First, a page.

Welcome to Comic Book Legends Revealed! This is the seven hundred and thirty-fourth installment where we examine comic book legends and whether they are true or false.
As usual, there will be three posts, one for each of the weekly three legends.
Stan Lee wanted to drop all but one letter column in the early days of Marvel.
I'm Going With True
Since I just wrote about this period in Marvel history the other day (when I talked about when Stan Lee coined the phrase, "'Nuff Said"), I figure I'll just quote myself for a little bit...
Fantastic Four was a very special comic book when it came out in 1961....
Stan Lee, by 1961, was a successful comic book creator. In an industry where few creators were able to stick it out, Lee was able to remain the head of a successful comic book company for roughly TWO DECADES. The content put out by Timely Comics (and then Atlas Comics) was able to withstand publisher Martin Goodman losing the company's distribution rights in the late 1950s and forcing Atlas to take a deal with one of their competitors, National Comics (now DC) to distribute Atlas' comics through National's distribution company. Think about how good your comics had to be to still remain in business under such a scenario. Pretty hard to imagine, right?
Well, that's how good the content that Atlas (then Marvel) was putting out. Stan Lee was working with some legends in the industry like Jack Kirby, Steve Ditko and Joe Maneely and it was working. But it never worked THAT well. Timely/Atlas was always a company that sold well enough to keep going, but they never really had HITS. Their last HIT was Captain America Comics back in the early 1940s, before Stan Lee was even working at Timely. Patsy Walker was a successful comic book series, but it was no Archie. Same with Millie the Model. Their most popular books at the time were their science fiction series, which WERE popular, but we're talking Top 40 for the year (and like literally #40).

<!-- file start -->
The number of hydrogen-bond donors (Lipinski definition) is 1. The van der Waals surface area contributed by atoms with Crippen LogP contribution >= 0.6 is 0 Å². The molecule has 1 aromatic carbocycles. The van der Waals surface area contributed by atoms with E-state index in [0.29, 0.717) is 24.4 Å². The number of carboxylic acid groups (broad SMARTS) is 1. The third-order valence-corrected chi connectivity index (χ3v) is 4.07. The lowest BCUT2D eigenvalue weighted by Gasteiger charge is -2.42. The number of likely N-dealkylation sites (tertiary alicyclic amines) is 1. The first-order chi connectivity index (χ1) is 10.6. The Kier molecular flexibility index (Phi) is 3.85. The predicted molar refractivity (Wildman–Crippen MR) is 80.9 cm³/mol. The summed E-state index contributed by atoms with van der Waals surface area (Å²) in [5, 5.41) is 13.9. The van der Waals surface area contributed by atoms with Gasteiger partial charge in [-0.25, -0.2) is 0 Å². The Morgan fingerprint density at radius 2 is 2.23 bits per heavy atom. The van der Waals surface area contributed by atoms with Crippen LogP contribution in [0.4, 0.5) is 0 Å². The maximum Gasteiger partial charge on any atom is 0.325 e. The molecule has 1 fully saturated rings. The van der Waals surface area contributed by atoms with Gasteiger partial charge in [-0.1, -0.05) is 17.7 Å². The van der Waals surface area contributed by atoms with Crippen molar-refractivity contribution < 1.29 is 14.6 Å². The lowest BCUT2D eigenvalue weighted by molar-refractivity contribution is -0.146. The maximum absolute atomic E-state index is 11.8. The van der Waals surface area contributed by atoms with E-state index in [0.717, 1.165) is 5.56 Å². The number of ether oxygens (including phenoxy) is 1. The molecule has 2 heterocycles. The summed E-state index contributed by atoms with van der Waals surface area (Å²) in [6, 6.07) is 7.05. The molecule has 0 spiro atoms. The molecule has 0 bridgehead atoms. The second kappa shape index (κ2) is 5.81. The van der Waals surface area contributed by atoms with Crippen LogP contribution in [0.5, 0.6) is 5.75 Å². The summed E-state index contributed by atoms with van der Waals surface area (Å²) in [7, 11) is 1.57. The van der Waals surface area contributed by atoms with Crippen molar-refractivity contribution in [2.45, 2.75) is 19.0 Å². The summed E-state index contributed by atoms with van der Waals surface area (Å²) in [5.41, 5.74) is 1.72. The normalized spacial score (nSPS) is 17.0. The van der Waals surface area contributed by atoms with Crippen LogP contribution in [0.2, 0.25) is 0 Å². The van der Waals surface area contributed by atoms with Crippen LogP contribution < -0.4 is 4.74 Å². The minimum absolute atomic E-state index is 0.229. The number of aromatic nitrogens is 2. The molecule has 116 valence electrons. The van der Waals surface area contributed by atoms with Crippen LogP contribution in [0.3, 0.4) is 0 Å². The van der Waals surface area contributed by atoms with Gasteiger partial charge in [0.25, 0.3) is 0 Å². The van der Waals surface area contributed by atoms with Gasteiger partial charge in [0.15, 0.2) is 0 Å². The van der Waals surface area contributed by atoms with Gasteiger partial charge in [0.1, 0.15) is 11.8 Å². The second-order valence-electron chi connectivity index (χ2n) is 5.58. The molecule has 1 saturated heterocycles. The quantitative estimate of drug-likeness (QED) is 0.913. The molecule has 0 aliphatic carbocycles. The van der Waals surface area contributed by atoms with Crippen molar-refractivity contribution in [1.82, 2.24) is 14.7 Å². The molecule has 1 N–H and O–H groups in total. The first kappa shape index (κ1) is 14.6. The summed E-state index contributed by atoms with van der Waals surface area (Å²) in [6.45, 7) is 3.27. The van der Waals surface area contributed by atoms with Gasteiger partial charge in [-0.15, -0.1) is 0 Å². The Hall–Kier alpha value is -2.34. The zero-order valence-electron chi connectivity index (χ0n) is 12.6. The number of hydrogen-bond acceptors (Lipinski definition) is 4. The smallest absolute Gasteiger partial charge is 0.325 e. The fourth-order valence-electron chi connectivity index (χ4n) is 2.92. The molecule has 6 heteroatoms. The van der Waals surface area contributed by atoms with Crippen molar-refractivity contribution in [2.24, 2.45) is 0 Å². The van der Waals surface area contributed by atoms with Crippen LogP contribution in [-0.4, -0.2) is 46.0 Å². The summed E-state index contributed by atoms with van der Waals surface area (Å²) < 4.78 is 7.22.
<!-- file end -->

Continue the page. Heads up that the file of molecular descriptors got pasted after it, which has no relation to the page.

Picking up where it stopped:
Fantastic Four, though, was a HIT.
And once he had a hit, Lee knew how to market that hit.
The most famous way that Lee marketed the book was by using the letter column of the Fantastic Four as sort of a fan "hang out" where he would also be sure to talk about every other Marvel book, as well...
Soon, pretty much every title had a letter column...
Marvel was still a very small staff back in those days, so all of these letter columns were a lot of work. Thus, in Amazing Spider-Man #7, Lee made a request to his readers. He wanted to know if it was okay if he eliminated all the other letter columns and just have one centralized Marvel letters column in the pages of the Fantastic Four (sort of like how it was when he first started doing it)...
In exchange, he offered to use the freed-up pages for other cool stuff, like pin-ups, features or maybe even a longer story (it seems unlikely that they would ever commit to just doing two extra pages of story on any sort of regular basis, though). The next couple of issues, Stan joked about how nervous he was while he waited to hear what the fans thought of his idea.
Well, in Amazing Spider-Man #10, the fans said in no uncertain terms, NO WAY!
Now, could you argue that Lee never really meant to get rid of them and he just wanted to stir up a fan reaction? That's certainly possible, but his explanation was so normal and he even offered up a decent alternative to a letter column that I think he was being serious.
It's fascinating to think what comic book fandom would look like with just a single Marvel letter column!
Check out some other entertainment and sports legends from Legends Revealed:
Check back later for part 2 of this week's legends!
And remember, if you have a legend that you're curious about, drop me a line at either firstname.lastname@example.org or email@example.com!